- Conference Paper
Rights / licenseIn Copyright - Non-Commercial Use Permitted
Autonomous taxis seem closer than ever before. Scholars agree that they have a disruptive potential for today’s transportation systems, especially for the taxi industry, as costs will significantly drop. Whether this will be beneficial to society or not, remains ambiguous. Economics shows that market structure and regulation matter for social welfare. Little research, however, has been conducted on markets of autonomous taxis, leaving policy- makers in doubt whether and how to regulate this emerging market. This question becomes urgent as the first larger publicly accessible services have been announced for 2019. This paper applies the economics of industrial organization and regulation theory to markets of autonomous taxis. As they do not yet exist, we describe our expectations, on which we base our analysis of market imperfections and potential regulation, building on lessons learnt from taxi regulation as the closest existing proxy. Our main policy-related findings are: ▪ We expect the market of autonomous taxi services to be significantly different from today’s taxi industry, mainly in terms of economies of scale, relevance of locality and information asymmetries. ▪ Therefore, regulating it similar to today’s taxicabs might do more harm than good, especially concerning regulation of entry and price. ▪ Subsidies for ride sharing/pooling at peak hours might prove necessary to reduce congestion and increase accessibility and equity. Being descriptive and qualitative in its nature, this paper seeks to stimulate the academic exchange on this important topic by contributing propositions to discuss and build upon. Show more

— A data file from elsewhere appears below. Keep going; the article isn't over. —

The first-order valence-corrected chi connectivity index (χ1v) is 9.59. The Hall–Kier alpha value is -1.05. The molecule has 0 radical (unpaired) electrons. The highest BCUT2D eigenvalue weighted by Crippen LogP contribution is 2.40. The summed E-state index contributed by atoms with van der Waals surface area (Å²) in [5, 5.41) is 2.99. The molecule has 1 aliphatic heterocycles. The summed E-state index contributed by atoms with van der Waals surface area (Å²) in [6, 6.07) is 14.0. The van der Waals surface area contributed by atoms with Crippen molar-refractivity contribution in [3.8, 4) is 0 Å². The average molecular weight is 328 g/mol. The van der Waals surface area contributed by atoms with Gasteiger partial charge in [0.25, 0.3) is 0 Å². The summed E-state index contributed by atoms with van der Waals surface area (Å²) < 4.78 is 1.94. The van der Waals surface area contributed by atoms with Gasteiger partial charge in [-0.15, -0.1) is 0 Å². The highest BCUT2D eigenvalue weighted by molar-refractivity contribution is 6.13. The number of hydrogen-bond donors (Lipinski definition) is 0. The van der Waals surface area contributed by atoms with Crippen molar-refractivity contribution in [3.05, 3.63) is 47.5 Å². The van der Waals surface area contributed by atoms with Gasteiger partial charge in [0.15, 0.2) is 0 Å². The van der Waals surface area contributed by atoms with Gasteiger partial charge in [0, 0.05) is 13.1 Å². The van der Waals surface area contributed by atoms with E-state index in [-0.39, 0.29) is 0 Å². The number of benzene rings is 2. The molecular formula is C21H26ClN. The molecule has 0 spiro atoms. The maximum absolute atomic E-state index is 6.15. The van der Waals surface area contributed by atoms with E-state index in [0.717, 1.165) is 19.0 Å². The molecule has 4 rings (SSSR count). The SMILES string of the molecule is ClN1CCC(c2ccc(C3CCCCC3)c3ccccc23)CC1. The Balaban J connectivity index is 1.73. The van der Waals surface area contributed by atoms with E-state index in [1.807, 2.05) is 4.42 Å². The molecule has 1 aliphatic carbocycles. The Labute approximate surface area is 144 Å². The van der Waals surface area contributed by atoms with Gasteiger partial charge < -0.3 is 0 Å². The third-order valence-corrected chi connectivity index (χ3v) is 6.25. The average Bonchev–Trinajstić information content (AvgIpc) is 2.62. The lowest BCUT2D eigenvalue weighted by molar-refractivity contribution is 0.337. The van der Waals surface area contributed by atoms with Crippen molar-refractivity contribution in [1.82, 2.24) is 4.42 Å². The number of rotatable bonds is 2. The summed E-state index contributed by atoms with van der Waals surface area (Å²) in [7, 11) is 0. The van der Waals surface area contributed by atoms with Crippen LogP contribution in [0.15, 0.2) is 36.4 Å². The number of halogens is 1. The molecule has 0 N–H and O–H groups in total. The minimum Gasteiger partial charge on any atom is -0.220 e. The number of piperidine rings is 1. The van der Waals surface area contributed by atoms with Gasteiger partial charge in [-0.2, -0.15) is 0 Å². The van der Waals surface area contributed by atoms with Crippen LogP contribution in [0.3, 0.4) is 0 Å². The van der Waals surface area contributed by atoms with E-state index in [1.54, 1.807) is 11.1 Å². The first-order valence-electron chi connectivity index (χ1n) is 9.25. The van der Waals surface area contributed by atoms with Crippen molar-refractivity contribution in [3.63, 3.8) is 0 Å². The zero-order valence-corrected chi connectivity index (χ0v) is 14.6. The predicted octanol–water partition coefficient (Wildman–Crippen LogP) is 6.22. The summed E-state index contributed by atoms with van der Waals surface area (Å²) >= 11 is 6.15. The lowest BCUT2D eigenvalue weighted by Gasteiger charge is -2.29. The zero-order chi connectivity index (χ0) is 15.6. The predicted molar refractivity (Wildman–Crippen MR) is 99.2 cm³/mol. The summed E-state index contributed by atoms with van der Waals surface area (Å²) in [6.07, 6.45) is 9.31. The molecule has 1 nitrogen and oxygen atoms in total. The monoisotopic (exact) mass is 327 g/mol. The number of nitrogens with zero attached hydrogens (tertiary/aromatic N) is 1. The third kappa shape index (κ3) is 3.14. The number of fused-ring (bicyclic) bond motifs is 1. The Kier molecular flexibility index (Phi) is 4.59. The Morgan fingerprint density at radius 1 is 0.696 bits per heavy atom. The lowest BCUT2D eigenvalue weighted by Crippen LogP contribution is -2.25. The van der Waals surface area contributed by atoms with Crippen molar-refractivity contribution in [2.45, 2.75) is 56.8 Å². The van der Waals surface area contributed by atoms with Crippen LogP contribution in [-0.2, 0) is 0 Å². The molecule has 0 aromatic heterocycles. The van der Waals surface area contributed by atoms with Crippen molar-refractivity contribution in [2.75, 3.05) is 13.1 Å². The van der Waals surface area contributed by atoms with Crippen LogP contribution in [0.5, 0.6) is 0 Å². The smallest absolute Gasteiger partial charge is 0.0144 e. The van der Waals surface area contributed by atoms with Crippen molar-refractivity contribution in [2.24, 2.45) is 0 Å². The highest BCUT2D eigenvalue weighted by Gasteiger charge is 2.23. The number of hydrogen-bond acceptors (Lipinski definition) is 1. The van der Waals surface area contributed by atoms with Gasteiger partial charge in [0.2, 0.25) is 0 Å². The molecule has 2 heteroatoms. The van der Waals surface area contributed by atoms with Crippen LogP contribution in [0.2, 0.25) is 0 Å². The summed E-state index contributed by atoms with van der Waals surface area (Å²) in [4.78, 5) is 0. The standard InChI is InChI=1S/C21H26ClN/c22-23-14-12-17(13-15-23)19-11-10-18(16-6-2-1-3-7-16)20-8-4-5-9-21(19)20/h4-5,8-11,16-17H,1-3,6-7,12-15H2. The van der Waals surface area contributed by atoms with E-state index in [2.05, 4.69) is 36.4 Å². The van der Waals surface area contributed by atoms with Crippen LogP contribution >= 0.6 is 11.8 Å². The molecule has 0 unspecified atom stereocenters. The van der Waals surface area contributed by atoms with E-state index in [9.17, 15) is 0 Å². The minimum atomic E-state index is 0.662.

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SubjectAutonomous taxis; Regulation; Industrial organisation; Welfare
Organisational unit03521 - Axhausen, Kay W. / Axhausen, Kay W.
02655 - Netzwerk Stadt und Landschaft D-ARCH
NotesConference lecture on May 18, 2018.
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